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About Omaha daily bee. (Omaha [Neb.]) 187?-1922 | View Entire Issue (Dec. 3, 1918)
THE BEE: OMAHA, TUESDAY, DECEMBER 3, 1918.
Federal Trade Commission
Renort to Conaress Accuses
1 - s
of Being Combination in .
Restraint of Trade.
i : j
By Associated Press.
Washington, Dec. Z The federal
Irade commission, in a supplemental
pmnstrr efirtmrrrt tr f nry err e-cm nn iv
:harged the five big meat packing
r Li i . ,
combination in restraint of trade
ani with rnntrnllincr thi "sal rf
UnrV anri frc?h mpat
Evidence is cited at length to sup
port the charges. Swift & Co., Ax
nour & Co., Morris & Co., Wilson
.V f Tti anA tha CkAVv Part.
company are named.
"The evidence of the present day
existence of a meat combination
among the five big packers is vol
uminous and detailed," the report
said: "This evidence is convincing,
consisting as it does largely of doc
uments written by the packers or
their agents and including the mem
orandum made by one of the par
ticipants in the combination of the
terms and conditons agreed upon at
various meeting of the packers."
The principal conclusions to be
' drawn from this mass of evidence
; rlfitnnr rt rnnilttiiafinna amnnff trip
. a . .. a .
packers, the report, says, are:
"1. That Swift & Co., Armour &
Co., Morris & Co., Wilson Company
(Inc.) and the Cudahy Packingfcom
pany are in an agreement for the
division of live stock purchases,
throughout the United States, ac-
rtrAna n rrain fiv.rl nrrntaff
v . ..... fcv .w... r - - a
"That this national live stock di-
e - J i i
vision is reiiuorce.u vy iutai ngicc
ments among the members of the
general, combination operating at
each of the principal markets, as
it Denver, where Armour and Swift
divide their-live stock 'fifty-fifty.'
v "That these national and local
live stock purchase agreements con
stitute a restraint of interstate com
merce in live animals , and in the
sale of meat and other animal prod
ucts, stifling competition among the
five companies, substantially con-
trolling the prices to be pad live
Btock producers and the prices to
be charged consumers of meat and
"ather animal products and giving
the members of the combination
unfair and illegal advantages over
Ktual and potential competitors.
"2c That the five companies, ex
change confidential information
which is not made available to their
competitors and employjointly paid
agent to secure information which
's used to control and manipulate
live stock markets. '
a. I nat tne nve companies aci
ollu'sivcly through their buyers in
the purchase of live stock.
"4. That Swift & Co., Armour &
Co,, Morris & Co. and Wilson com
pany, Inc., through their subsidiary
ind controlled companies in South
America combined -with certain
other companies to restrict .and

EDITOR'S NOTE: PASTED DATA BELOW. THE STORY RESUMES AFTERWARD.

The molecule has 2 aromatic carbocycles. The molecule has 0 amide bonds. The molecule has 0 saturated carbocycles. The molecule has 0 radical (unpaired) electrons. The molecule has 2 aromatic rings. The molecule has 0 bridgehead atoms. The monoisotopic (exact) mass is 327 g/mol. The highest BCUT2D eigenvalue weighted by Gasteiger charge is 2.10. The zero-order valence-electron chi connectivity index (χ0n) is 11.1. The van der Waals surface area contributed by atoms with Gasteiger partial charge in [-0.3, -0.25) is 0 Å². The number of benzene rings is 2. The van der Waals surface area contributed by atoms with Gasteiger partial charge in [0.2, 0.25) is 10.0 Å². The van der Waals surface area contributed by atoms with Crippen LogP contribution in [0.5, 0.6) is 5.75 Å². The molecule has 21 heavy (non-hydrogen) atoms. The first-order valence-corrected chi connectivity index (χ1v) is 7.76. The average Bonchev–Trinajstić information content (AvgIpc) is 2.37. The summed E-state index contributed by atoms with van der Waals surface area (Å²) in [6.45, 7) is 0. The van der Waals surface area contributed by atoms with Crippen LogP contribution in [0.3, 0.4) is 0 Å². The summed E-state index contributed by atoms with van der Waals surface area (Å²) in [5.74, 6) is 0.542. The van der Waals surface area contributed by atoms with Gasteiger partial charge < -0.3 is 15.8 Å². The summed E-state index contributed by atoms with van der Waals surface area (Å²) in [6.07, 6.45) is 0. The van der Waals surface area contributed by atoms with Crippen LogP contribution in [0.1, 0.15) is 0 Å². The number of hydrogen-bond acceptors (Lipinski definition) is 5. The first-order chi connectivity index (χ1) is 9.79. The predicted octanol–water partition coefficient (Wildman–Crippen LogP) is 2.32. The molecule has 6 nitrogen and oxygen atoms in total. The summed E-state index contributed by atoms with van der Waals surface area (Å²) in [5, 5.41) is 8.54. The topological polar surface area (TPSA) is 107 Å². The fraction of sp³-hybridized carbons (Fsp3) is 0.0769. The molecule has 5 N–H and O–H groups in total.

control shipments of beef and other
meats from South America to the
United States and other countries.
"5. That the five companies act
collusively in the sale of fresh
"6. That there ,is a joint con
tribution to funds-expended under
their .secret control to influence
public opinion and governmental
action and thus to maintain the
oover of their combination. .
"7. That the agreements, under
standings aiid pools hereinbefore
ecited are reinforced by the com
nunity of interest, among the five
:ompanies aliove named through
loint ownerships either corporate or
individual, of various enterprises.
Two or more of the interests thus
have 'joint ownership or representa
tion in 108 concerns, so far ascer
'ained io July, 1918." , -
In a summary of its conclusions
regarding collusive" live stock buy
ng, the commission said it finds:
"That the big packers together
control the live stock markets.
"That such "competition as ap-
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What Should the Answer Be?
It's up to Dorothy to send a reply.
What should she write?
What would you write? -f
Good Prizes for the Best
Two dollars for the best answer--a book for each of the
, ' next best ten. Not over 200 words. Name will not be
published if writer so indicates. Answers in by De
s cember 9. Awards in The Bee December 12.
Address Contest Editor, Omaha Bee.
pears to exist is limited and not
real. , ', ',
"That they together fix live stock
Collusion in . buying, tne report
yards and allied facilities are jointly
controlled. Therefore, both men
must support thev market alike."
Detailed statements of respective
live stock purchases at the various
said, is in operation at all principal! markets were appended by the corn-
Collusion in Buying.s
"The buyers begin buying, at the
same'time," the report stated . "If
one holds off the market, all hold
off. So strong is the influence of
the big packers' buying that th4
market is not 'made' until their buy
ers begin bidding, t
"There exists, therefore, for each
of the big packers, a centralized
buying system so simpjy contrived
and organized that it controls the
smallest details of live stock, pur
chases at each of the markets and
can be set in motion and directed
by a single word. Only a few men
in each company need know thajt